Comparison of Charles Moors Documentary with Martin’s Letter from Birmingham Jail

When commenting on most of his photography’s, Charles Moore states that he did not want to fight with the fist but rather to fight with the camera (Moore 231). Charles Moore was a white Southern journalist. The Moors documentary is a piece that relates well with the Martin Luther’s the letter from Birmingham jail. The two pieces are a good example of the fight towards human rights. The later from Birmingham Jail was written by Martin Luther after being arrested for breaking an Alabama injunction against the demonstration that was taking place in Birmington.

Both Moore and Martin have been seen to be fighting against discrimination in their works. As argued by Moore, instead of lashing it out using the means of violence, he decided to use his camera. This aspect can be related to the use of Martins writing skills to reach out to his people.

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Both Moore and kings works are well presented in the form of an essay. They tend to be relying on information in a chronological manner in which they occurred. Just like his counterpart, King also implied the nonviolent civil disobedient. In his work, he talks about the various cornerstone of philosophy. According to his work, it is nonviolence that the spirit of kings lives. Also, the two do not aim at defeating the enemy by force. The two have structured their content to win the enemy by one’s cause. Instead of just forcing people to yield, it pursued Indi duals towards yielding. With both arguing in the age of mass media, violence according to them could be either most unethical approach to using to fight for their cause.

In his workings, Charles Moore uses both the ambiguity for the victim’s faces. This aspect has seen used to create curiosity to the readers. An example to this has been the use of police dog photograph [has. This kind of picture has been particularly taken with the three demonstrations that are seen to be turning their heads away from the camera. His work also incorporates a picture of a girl whose head has been housed down her face has been depicted as hard to discern. By doing so, the photography has been able to create a sense of mystery and to ask the views to fill in the blanks for the victims (King 339).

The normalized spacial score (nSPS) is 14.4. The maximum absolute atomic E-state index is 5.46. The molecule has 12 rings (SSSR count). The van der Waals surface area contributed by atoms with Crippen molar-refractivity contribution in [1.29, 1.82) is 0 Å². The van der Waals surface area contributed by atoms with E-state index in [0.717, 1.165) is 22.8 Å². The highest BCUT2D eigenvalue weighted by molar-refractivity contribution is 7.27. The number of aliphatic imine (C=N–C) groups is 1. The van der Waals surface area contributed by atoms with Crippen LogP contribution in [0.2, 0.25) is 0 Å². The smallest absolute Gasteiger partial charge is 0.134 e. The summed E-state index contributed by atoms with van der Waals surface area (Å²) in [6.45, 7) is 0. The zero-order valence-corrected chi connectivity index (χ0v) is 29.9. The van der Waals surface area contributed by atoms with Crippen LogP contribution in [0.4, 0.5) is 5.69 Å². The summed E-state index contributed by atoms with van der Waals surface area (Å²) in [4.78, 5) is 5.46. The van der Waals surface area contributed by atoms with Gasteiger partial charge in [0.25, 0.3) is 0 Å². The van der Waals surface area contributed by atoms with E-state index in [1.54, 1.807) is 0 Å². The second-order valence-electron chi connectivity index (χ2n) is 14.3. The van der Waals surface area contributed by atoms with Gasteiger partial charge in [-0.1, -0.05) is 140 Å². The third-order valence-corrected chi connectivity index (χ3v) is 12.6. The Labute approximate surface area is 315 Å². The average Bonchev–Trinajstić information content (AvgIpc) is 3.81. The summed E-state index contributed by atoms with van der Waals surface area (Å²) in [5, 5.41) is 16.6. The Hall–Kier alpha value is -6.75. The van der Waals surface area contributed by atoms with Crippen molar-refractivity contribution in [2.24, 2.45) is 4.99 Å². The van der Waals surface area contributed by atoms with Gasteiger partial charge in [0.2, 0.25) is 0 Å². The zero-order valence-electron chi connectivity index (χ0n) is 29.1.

Installation of fear is also an attribute that has been used by the two, Moore, for instance, has categorically chosen to display the faces of the policemen and the dogs in an attempt to instill fear in the audience. This has also been used to show the dominance of the policemen in regards to the African am Erica. Martin on his working also had this kind of mystery, from this, he introduces his letter by telling the audience that he is in jail, the reason as to why his s has been jailed remained d misty throughout the letter but is received in bits. Also, he uses some words and phrase that could have several interpretations, depending on how one is viewing them, for example, the use of “men of genuine good will”.

Figure 1. Alabama Police dogs attack demonstrators in Birmingham, 1963. Credit Charles Moore/Black Sta .r.

https://static01.nyt.com/images/2010/03/21/weekinreview/21klibanoff-sf/21klibanoff-sf-articleLarge.jpg

Figure 2. Iran. A frame grab from a cellphone video helped make the dying Neda Agha Soltan a global icon of protest against apparent electoral fraud last year. CreditYouTube, via Agence France Press/Getty Images. 

https://static01.nyt.com/images/2010/03/21/weekinreview/21klibanoff_CA1/21klibanoff_CA1-popup.jpg

Another aspect of both kings and moors works is the fact that they can make us feel as if we are at the actual scene. The Moors camera has truly acted as the second eye whiles the Kings writing as also done the same.

 

Works Cited

Moore, Charles: I Fight with My Camera. Daniel Love, Sept. 2005. Web. 13 Apr. 2017 <http://www.imdb.com/title/tt1487087/>

King, Martin Luther. “Letter from Birmingham Jail.” Liberating faith: Religious voices for justice, peace, and ecological wisdom (2012): 177-187. Web. Apr. 13, 2017.
<https://web.cn.edu/kwheeler/documents/Letter_Birmingham_Jail.pdf>